- School of Engineering
- About Us
- E-News Winter 2014
- Dean's Message
- Faculty Internship Pays Big Dividends
- Undergrads Go to Extremes
- Jayshree Ullal ’86 Named Distinguished Engineering Alumna
- For Alum, Communication Makes it Happen
- Global Internship = Real-World Engineering Experience
- A Dream for Graduate Energy Education Becomes Reality
- Bioengineering Student Publishes in Prestigious Journal
- The Language of Learning
- Engineering Management and Leadership Alum Has His Head in the Clouds
- Celebrate eWeek with Us
Undergrads Go to Extremes
Imagine holing yourself up in a conference room with two of your buddies for 24 hours. Now, imagine you're doing this as part of a global challenge to test the skills of student teams in solving programming problems. You probably can't even imagine what it would take to keep you going, but electrical engineering's Brandon Young and computer engineering's Kirby Linvill and Aaron Chung (all class of 2015) found out when they participated in the IEEEXtreme 7.0 Global Programming Competition last fall. What it took to keep them coding away was teamwork, sunny dispositions, and lots of iced tea and k-pop (Korean pop music).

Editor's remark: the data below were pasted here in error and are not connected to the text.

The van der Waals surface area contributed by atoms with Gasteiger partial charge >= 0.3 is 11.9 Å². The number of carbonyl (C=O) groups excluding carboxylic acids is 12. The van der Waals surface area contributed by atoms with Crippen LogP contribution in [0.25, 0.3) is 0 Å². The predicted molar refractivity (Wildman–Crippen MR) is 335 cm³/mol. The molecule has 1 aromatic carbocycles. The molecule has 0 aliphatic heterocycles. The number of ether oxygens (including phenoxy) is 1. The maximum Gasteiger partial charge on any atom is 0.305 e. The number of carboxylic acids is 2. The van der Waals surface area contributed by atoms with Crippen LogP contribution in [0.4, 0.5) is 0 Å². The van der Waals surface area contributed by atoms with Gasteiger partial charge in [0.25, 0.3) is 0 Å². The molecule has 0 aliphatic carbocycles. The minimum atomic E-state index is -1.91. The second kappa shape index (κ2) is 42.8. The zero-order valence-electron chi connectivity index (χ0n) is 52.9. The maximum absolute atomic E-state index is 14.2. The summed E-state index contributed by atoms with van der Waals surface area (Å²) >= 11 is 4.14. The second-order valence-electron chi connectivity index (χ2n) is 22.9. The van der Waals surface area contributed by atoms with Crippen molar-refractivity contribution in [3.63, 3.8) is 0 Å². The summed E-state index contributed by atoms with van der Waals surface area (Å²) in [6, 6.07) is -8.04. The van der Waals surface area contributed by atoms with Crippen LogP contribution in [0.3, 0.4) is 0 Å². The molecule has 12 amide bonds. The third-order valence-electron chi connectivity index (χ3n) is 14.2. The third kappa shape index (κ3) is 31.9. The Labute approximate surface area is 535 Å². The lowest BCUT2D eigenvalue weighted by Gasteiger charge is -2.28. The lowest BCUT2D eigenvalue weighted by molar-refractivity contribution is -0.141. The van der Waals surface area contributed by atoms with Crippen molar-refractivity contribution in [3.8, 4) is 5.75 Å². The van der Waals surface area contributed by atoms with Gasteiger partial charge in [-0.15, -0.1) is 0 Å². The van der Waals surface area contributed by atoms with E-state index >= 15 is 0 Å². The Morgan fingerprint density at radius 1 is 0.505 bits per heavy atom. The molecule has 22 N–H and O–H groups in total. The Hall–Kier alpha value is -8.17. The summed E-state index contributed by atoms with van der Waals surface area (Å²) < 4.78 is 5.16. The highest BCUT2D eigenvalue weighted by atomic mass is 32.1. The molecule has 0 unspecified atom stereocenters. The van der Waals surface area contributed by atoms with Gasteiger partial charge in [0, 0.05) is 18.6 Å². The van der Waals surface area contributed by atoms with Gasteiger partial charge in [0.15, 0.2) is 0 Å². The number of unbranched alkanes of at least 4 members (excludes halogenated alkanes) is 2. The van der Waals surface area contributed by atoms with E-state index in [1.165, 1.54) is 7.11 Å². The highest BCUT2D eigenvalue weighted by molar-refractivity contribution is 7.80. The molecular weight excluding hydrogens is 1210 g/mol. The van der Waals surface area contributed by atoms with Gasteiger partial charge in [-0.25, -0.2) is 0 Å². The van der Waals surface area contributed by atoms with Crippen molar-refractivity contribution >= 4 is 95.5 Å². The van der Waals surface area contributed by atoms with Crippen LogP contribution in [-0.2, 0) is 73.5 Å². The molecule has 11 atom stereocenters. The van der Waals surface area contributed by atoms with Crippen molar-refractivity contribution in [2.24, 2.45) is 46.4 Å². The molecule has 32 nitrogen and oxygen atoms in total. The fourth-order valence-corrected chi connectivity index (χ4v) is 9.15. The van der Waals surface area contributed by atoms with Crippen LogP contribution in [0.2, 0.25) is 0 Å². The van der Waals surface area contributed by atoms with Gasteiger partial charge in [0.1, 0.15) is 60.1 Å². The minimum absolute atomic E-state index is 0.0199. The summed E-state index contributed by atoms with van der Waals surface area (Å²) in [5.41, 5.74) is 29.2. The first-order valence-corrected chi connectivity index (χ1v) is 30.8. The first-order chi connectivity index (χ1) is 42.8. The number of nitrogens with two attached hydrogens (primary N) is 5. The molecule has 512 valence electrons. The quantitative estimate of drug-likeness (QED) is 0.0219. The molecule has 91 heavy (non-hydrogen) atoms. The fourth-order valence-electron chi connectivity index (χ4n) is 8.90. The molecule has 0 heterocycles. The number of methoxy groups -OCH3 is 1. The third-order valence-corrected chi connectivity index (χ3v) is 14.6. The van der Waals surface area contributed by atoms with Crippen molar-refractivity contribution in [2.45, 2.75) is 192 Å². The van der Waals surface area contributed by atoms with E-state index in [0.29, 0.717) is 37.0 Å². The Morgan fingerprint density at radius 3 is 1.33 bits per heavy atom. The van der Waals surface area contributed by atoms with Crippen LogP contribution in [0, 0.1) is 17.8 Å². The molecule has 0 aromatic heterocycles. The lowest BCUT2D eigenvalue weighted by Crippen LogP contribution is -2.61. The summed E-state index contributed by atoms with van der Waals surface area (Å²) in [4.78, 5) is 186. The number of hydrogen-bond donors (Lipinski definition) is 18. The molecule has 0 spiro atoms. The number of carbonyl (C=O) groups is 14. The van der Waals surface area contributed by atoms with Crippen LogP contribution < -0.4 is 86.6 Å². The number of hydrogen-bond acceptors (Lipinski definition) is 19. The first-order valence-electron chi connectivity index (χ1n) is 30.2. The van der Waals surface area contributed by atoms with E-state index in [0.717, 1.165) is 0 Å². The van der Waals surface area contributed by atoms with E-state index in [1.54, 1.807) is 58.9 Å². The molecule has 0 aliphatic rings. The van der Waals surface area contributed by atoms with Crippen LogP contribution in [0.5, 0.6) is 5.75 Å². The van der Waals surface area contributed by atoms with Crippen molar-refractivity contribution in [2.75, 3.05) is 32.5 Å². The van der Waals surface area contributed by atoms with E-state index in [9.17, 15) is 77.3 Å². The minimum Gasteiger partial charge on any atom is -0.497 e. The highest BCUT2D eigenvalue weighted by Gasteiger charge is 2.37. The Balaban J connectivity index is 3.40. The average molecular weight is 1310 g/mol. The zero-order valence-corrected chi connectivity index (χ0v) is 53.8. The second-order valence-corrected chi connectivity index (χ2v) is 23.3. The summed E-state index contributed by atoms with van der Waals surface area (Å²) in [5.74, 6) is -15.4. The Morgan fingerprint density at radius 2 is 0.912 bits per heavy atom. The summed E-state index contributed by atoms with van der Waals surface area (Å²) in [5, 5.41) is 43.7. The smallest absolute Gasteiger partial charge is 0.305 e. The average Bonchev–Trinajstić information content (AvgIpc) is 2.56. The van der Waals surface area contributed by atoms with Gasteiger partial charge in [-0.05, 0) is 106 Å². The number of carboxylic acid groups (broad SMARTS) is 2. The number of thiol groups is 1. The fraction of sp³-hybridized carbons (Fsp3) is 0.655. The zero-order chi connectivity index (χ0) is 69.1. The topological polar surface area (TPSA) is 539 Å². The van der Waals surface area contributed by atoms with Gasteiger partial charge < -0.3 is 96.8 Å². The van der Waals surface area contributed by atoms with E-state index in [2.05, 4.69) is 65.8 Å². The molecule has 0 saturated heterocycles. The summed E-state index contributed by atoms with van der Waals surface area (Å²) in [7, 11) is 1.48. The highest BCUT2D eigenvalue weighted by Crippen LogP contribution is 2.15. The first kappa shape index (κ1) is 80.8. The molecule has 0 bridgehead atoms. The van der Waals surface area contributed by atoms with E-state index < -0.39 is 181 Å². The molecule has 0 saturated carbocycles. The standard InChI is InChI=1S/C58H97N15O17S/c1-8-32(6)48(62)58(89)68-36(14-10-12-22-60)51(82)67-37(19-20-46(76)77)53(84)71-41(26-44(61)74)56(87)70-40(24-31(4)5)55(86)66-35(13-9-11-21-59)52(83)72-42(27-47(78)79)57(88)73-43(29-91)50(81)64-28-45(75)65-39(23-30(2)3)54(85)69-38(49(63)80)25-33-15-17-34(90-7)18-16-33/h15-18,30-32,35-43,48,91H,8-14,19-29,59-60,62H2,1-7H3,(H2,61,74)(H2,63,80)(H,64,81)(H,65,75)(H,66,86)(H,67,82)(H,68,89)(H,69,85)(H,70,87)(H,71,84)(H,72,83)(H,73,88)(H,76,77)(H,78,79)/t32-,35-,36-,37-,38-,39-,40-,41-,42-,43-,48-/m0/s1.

"We went in not knowing what to expect," said Chung, "but it sounded fun and a little ambitious." The trio enlisted the help of professors Shoba Krishnan and Samiha Mourad (electrical engineering) and Ahmed Amer, Silvia Figueira, and Maria Pantoja (computer engineering) to take shifts proctoring their effort. The profs kept the team fed and encouraged, and Amer, who had coached the team in advance by providing health tips for surviving the marathon, even pulled an all-nighter.
The competition began with the release of about 20 questions that teams could tackle in any order. Every three hours, more questions were unlocked. "It was a test of your intuition, seeing what your mind can think of in a clever, efficient way," said Chung. But it was also a lesson in teamwork. They quickly identified individual strengths and maximized their time by assigning tasks appropriately. "It was surprising how easy it was to stay focused when you were always engaged in solving the problem," said Linvill, who likened the experience to "an interview, but a step above."
While teams were allowed up to two graduate students, SCU's all-undergraduate team performed extremely well. "In spite of this being their first attempt to enter such a competition, the team had a great finish," said Amer. "They ranked 387th in the world, out of 1,838 teams, 62nd in the U.S., and 16th in Region 6 of IEEE. We are very proud of their achievements and look forward to more teams competing next year." The team agrees. "We're telling freshmen they should get a team together next year," said Brandon. "Even if it's hard, it's a good experience using what you're learning in class and challenging yourself."